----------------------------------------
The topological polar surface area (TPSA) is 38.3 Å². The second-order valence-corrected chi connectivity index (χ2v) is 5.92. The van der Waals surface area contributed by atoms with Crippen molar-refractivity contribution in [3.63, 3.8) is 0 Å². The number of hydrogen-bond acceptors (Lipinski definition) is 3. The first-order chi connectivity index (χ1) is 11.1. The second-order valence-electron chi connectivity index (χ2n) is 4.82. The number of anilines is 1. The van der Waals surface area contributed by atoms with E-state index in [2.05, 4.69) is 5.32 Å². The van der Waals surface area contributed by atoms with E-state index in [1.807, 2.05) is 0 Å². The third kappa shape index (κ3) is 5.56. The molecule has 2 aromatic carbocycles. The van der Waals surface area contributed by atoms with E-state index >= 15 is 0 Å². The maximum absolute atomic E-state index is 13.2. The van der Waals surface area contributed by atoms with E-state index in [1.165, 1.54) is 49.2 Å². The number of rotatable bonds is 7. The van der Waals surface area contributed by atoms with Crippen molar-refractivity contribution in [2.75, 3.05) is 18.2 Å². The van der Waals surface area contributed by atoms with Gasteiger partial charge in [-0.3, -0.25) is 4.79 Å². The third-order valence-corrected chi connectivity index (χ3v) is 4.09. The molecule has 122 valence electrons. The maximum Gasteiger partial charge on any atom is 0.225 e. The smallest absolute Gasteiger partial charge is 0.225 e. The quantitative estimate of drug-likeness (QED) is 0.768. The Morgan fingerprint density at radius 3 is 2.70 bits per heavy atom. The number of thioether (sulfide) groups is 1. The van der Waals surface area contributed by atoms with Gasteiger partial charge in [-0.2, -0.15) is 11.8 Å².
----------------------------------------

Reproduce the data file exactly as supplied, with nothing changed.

The topological polar surface area (TPSA) is 38.3 Å². The second-order valence-corrected chi connectivity index (χ2v) is 5.92. The van der Waals surface area contributed by atoms with Crippen molar-refractivity contribution in [3.63, 3.8) is 0 Å². The number of hydrogen-bond acceptors (Lipinski definition) is 3. The first-order chi connectivity index (χ1) is 11.1. The second-order valence-electron chi connectivity index (χ2n) is 4.82. The number of anilines is 1. The van der Waals surface area contributed by atoms with E-state index in [2.05, 4.69) is 5.32 Å². The van der Waals surface area contributed by atoms with E-state index in [1.807, 2.05) is 0 Å². The third kappa shape index (κ3) is 5.56. The molecule has 2 aromatic carbocycles. The van der Waals surface area contributed by atoms with E-state index >= 15 is 0 Å². The maximum absolute atomic E-state index is 13.2. The van der Waals surface area contributed by atoms with E-state index in [1.165, 1.54) is 49.2 Å². The number of rotatable bonds is 7. The van der Waals surface area contributed by atoms with Crippen molar-refractivity contribution in [2.75, 3.05) is 18.2 Å². The van der Waals surface area contributed by atoms with Gasteiger partial charge in [-0.3, -0.25) is 4.79 Å². The third-order valence-corrected chi connectivity index (χ3v) is 4.09. The molecule has 122 valence electrons. The maximum Gasteiger partial charge on any atom is 0.225 e. The smallest absolute Gasteiger partial charge is 0.225 e. The quantitative estimate of drug-likeness (QED) is 0.768. The Morgan fingerprint density at radius 3 is 2.70 bits per heavy atom. The number of thioether (sulfide) groups is 1. The van der Waals surface area contributed by atoms with Gasteiger partial charge in [-0.2, -0.15) is 11.8 Å².